When a winner is crowned Sunday in the Northwestern Mutual World Challenge, it will mark the end of a 15-year stay at Sherwood Country Club. The event, which benefits the Tiger Woods Foundation, will move to Isleworth Golf and Country Club in Orlando, Fla., next year.
"It made sense," tournament host and five-time winner Tiger Woods said Wednesday. "It certainly was not an easy decision."
Woods said the event has raised more than $25 million, enabling his foundation to build The Tiger Woods Learning Center in Orange County, Calif., in 2006, and six outposts in Washington, Philadelphia and Stuart, Fla. The TWLC has served more than 100,000 Orange County students and their families with college-access programs.
"I foresee an emotional Sunday, no doubt," he said. "Sherwood and its board have been fantastic to us."
The tournament is going out with a bang. The 18-player field is the best ever assembled at Sherwood and includes 10 of 12 U.S. team members from the victorious 2013 Presidents Cup, along with foreign standouts Graeme McDowell, Rory McIlroy, Ian Poulter, Lee Westwood and Jason Day. McDowell, McIlroy and Americans Zach Johnson, Bubba Watson, Webb Simpson, Jim Furyk, Jason Dufner and Keegan Bradley have all won major championships.
McDowell is especially comfortable at Sherwood. In three starts, the Northern Irishman has a pair of wins -- in 2010 and 2012 -- and finished second in 2009. Last year, he led the field in greens hit in regulation (63 of 72), which was eight more than any other player.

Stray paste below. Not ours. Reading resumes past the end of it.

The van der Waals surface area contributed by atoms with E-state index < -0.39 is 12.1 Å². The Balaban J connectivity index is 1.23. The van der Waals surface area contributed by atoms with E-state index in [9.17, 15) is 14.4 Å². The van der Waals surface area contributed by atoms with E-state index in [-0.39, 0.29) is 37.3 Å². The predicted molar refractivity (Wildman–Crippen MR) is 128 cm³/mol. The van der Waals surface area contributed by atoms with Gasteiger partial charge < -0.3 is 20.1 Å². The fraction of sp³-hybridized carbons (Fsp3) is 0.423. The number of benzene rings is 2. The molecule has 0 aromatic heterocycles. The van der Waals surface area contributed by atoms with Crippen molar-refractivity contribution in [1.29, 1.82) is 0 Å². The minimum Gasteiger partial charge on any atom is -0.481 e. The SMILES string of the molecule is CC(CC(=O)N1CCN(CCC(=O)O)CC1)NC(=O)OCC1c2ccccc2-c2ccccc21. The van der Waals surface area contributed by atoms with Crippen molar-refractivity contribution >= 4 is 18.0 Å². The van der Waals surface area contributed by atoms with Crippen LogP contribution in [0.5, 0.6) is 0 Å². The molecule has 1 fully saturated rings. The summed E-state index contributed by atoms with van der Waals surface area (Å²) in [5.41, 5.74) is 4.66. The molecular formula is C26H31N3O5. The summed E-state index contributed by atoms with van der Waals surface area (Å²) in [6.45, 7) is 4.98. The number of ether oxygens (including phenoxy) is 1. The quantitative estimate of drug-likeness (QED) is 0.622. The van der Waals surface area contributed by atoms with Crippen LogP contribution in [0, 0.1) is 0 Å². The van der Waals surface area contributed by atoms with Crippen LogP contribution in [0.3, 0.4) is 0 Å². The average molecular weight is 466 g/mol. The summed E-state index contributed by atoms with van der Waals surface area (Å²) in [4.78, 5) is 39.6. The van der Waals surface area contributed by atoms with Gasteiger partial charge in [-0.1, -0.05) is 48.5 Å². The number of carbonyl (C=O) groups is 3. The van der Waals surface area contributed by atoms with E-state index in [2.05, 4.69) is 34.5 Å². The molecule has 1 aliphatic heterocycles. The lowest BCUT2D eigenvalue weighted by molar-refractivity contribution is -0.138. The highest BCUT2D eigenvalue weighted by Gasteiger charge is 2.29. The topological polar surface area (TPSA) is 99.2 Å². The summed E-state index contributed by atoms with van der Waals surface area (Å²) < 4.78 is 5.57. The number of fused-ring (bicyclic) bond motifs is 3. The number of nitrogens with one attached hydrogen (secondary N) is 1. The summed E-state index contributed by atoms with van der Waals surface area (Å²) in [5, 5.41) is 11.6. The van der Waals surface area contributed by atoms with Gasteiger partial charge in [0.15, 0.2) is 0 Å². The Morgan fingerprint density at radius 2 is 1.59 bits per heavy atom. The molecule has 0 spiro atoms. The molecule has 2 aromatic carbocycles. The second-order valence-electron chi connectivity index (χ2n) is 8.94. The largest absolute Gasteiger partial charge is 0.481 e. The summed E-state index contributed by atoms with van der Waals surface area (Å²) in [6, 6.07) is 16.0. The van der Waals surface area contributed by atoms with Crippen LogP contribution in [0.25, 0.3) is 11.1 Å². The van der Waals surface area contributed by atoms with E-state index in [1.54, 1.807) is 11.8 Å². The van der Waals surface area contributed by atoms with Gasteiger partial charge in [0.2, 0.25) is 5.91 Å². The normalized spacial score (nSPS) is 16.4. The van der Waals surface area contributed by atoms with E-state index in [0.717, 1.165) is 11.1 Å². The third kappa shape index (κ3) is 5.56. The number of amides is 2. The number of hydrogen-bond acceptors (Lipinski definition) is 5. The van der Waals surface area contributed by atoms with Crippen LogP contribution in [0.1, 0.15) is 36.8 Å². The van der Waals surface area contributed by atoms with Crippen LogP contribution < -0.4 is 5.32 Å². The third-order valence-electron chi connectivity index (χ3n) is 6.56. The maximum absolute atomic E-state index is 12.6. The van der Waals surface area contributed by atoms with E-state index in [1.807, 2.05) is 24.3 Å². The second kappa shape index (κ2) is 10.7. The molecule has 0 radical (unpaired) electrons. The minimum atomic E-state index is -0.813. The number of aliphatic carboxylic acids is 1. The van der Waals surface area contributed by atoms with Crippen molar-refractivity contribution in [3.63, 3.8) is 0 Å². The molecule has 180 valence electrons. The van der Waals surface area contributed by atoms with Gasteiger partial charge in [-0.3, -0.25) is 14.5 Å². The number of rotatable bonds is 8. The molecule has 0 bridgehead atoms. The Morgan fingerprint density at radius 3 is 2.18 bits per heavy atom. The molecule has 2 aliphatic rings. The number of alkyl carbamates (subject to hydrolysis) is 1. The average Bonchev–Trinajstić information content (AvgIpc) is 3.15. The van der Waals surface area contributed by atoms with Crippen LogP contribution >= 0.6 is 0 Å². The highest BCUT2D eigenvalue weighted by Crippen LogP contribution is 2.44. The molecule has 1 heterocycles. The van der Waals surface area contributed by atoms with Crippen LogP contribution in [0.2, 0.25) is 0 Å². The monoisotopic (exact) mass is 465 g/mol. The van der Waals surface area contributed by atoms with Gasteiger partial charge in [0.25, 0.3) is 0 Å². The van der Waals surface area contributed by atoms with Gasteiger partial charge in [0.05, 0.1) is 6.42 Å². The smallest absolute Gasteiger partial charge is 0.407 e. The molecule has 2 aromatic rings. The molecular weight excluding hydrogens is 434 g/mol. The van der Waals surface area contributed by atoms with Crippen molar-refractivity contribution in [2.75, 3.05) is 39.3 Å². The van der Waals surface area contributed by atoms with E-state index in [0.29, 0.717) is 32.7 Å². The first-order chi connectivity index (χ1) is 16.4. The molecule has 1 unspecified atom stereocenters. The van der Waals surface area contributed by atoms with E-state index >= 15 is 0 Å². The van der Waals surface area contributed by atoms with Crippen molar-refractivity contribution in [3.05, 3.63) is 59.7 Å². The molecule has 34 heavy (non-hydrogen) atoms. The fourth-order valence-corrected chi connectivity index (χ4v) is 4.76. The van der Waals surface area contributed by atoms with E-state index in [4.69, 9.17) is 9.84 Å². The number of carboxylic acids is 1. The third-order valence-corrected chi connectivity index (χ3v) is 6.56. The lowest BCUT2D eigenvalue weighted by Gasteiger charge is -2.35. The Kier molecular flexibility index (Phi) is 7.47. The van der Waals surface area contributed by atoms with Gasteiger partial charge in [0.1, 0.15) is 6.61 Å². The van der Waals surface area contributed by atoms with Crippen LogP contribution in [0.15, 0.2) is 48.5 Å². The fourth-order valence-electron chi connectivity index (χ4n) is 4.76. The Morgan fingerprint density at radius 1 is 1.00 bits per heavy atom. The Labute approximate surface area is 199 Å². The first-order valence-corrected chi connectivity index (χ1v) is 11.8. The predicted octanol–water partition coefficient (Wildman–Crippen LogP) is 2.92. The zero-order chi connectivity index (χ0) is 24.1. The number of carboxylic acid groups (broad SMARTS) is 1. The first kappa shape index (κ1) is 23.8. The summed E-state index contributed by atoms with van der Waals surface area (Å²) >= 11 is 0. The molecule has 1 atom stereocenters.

If you're looking for a dark horse, first-time participant Jordan Spieth is your man. The 20-year-old Dallas native took the PGA TOUR by storm this year by posting nine top-10 finishes and winning the John Deere Classic.
First prize this week is $1 million, and the 18th-place finisher receives $100,000.
"The course is in the best shape it's ever been," said Woods, who played in the pro-am on Wednesday. "It's firm and fast."
Tiger hasn't played much golf lately, spending time with his kids and girlfriend Lindsey Vonn. He has been working out and is pleased with his ball-striking.
Woods will use a new Nike Covert prototype driver this week, and has switched to a 103-gram Diamana Blue Board shaft, the same one he uses with his 3- and 5-wood. He previously used a lighter 73-gram shaft in his driver and now has a better feel of the club at impact.
"I feel very comfortable," Woods said.
The top-ranked Tiger led the PGA TOUR in victories in 2013 with five, three more than any other player. Although he turns 38 on Dec. 30 and has scuffled with injuries, Tiger said his motivation for 2014 remains the same.
"Just win every tournament I play in," he said. "Keep improving. I won five times and think that's a pretty good number. I'd certainly like to play better in the majors."
Woods isn't noted for his tweeting, but Vonn enjoys it.
"I grew up in a different era," Woods smiled. "Old school."
Vonn has resumed training for the Winter Olympics in Sochi, Russia, in February. The reigning Olympic gold-medal downhill champion suffered a partially torn ligament in her surgically repaired right knee last month during a training spill, but hopes to race next Wednesday in Lake Louise, Alberta, in Canada.
Asked if he would accompany her to the Olympics, Tiger said, "That's day-to-day. We just don't know how her leg is going to be."
Tiger begins first-round play Thursday at 1:25 p.m. ET with Matt Kuchar.